'Dooring' is a daily danger for cyclists in cities.
It occurs when the occupant of a parked vehicle opens their door in the path of an approaching cyclist.
The cyclist collides with the door, falls off their bike, resulting in injury or sometimes even death.
While there is a lot of talk about the need for awareness-raising campaigns or designated 'door zones' for cyclists to steer clear of, the Dutch have a simple and effective way of avoiding car dooring accidents.
It's called the 'Dutch reach', and it involves opening the car door by reaching across the body with the hand that is further away from the handle - the opposite to the hand you'd usually open the door with.
This simple change forces you to look over your shoulder as you open the door, making you more aware of any approaching cyclists.
It originated 50 years ago in the Netherlands, according to Dutchreach.org. In the Netherlands it is not called the Dutch reach, but it is taught to children in school, and learner drivers must use the Dutch reach when taking their licence exam.
"We consider this just as common sense and if I ask people around me about this, the common reaction is: are we doing anything special? It is just as common as that nobody will try to park the car on the middle of the road," a Dutch transport official told Dutchreach.org.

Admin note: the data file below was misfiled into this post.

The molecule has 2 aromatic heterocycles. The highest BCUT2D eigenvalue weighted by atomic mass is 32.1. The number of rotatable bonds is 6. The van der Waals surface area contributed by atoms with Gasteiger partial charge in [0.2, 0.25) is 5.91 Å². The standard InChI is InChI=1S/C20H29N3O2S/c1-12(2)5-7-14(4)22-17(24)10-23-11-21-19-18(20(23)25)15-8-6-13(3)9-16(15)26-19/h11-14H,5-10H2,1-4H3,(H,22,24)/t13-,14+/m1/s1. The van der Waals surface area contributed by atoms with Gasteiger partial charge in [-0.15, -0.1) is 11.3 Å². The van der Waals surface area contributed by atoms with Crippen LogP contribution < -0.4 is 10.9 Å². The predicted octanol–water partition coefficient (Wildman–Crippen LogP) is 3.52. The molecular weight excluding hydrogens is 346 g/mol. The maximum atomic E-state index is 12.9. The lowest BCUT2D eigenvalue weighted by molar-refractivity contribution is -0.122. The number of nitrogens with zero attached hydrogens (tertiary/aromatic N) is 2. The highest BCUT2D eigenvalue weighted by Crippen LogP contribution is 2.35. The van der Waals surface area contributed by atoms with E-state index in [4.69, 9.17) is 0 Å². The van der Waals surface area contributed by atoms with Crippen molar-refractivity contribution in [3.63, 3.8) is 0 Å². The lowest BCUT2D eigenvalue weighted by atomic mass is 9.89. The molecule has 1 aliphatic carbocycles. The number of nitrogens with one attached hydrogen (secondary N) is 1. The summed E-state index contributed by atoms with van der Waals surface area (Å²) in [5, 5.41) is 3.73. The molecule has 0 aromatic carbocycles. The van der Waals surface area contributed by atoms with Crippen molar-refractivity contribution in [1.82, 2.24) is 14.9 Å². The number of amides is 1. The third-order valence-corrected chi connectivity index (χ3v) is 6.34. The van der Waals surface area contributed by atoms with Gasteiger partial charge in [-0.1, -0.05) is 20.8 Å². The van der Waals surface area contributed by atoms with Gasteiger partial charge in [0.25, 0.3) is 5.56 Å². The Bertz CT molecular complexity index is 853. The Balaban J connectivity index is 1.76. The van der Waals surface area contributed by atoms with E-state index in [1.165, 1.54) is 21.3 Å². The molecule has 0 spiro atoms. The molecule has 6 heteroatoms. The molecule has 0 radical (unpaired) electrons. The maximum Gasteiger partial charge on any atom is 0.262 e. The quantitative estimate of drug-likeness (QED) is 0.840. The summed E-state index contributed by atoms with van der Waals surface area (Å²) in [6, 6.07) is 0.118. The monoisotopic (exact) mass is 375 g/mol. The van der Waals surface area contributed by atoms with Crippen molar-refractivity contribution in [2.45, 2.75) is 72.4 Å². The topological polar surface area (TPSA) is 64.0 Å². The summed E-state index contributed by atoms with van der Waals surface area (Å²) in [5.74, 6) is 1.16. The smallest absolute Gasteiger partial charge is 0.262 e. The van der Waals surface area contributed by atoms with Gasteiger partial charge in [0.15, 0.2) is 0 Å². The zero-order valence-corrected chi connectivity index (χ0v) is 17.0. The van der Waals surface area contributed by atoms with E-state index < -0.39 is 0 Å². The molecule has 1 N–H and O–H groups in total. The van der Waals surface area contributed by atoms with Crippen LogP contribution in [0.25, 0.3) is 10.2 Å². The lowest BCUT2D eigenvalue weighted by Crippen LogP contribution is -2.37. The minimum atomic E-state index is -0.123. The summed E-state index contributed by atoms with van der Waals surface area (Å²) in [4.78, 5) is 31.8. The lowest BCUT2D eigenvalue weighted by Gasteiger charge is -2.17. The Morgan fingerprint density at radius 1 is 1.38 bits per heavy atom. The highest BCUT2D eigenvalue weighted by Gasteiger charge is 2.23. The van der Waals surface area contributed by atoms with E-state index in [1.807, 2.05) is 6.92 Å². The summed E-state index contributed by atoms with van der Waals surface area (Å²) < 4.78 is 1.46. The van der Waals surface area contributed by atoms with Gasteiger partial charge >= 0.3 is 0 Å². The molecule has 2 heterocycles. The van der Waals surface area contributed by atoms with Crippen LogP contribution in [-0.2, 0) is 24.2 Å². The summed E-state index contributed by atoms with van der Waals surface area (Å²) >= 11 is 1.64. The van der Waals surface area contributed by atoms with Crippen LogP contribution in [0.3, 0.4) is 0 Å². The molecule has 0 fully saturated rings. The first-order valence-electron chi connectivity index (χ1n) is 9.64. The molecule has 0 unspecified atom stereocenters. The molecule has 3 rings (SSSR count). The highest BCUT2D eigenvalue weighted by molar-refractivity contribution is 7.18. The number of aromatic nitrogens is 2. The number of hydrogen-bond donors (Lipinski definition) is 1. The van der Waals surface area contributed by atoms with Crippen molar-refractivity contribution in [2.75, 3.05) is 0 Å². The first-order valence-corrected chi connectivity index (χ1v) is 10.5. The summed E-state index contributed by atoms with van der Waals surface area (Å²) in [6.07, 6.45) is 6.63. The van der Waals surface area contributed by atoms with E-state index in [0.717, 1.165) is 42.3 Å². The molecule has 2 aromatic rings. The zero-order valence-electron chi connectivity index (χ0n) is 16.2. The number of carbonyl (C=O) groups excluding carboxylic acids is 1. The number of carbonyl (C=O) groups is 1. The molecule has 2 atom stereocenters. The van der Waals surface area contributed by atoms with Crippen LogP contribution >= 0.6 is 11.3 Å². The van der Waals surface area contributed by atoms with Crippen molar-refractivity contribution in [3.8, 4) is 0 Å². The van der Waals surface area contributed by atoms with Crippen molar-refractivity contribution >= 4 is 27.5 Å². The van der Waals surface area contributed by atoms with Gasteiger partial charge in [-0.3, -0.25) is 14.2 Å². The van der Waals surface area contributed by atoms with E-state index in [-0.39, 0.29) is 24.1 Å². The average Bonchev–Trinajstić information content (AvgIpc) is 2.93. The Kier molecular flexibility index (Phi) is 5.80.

An instructional video by Outside magazine which demonstrates the method has been watched more than 2.4 million times.
In Australia, opening the door with your left hand was suggested by VicRoads in an advertising campaign in 2012. In Victoria alone, there were 771 car doorings involving bike riders between July 2011 and June 2016. Of those, two were fatalities and 177 were serious injuries.
"Your video clip could be used to add to broader efforts to help stamp out car dooring. It could have a real impact on the safety of cyclists," the Amy Gillett Foundation says about the competition, which closes on August 14.
On social media, the Dutch reach has been readily endorsed by many bike riders.